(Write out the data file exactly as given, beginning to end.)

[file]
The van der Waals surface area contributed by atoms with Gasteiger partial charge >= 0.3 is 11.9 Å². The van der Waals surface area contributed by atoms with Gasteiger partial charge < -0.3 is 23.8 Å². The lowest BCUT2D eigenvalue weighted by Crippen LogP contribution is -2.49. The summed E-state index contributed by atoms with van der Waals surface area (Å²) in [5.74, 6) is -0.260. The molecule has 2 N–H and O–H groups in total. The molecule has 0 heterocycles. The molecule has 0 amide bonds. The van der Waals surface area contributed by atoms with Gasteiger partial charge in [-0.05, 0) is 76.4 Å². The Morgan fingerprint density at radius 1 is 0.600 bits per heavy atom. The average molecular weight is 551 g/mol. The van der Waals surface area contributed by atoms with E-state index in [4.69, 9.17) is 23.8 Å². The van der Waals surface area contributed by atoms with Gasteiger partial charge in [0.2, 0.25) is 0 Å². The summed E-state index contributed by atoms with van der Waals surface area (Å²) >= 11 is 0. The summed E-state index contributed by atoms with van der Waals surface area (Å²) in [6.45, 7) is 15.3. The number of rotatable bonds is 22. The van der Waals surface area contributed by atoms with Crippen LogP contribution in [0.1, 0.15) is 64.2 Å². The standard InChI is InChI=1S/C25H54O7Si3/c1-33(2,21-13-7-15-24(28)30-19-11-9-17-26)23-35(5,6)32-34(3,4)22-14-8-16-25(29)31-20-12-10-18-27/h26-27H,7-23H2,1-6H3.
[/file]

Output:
The van der Waals surface area contributed by atoms with Gasteiger partial charge >= 0.3 is 11.9 Å². The van der Waals surface area contributed by atoms with Gasteiger partial charge < -0.3 is 23.8 Å². The lowest BCUT2D eigenvalue weighted by Crippen LogP contribution is -2.49. The summed E-state index contributed by atoms with van der Waals surface area (Å²) in [5.74, 6) is -0.260. The molecule has 2 N–H and O–H groups in total. The molecule has 0 heterocycles. The molecule has 0 amide bonds. The van der Waals surface area contributed by atoms with Gasteiger partial charge in [-0.05, 0) is 76.4 Å². The Morgan fingerprint density at radius 1 is 0.600 bits per heavy atom. The average molecular weight is 551 g/mol. The van der Waals surface area contributed by atoms with E-state index in [4.69, 9.17) is 23.8 Å². The van der Waals surface area contributed by atoms with Gasteiger partial charge in [0.2, 0.25) is 0 Å². The summed E-state index contributed by atoms with van der Waals surface area (Å²) >= 11 is 0. The summed E-state index contributed by atoms with van der Waals surface area (Å²) in [6.45, 7) is 15.3. The number of rotatable bonds is 22. The van der Waals surface area contributed by atoms with Crippen LogP contribution in [0.1, 0.15) is 64.2 Å². The standard InChI is InChI=1S/C25H54O7Si3/c1-33(2,21-13-7-15-24(28)30-19-11-9-17-26)23-35(5,6)32-34(3,4)22-14-8-16-25(29)31-20-12-10-18-27/h26-27H,7-23H2,1-6H3.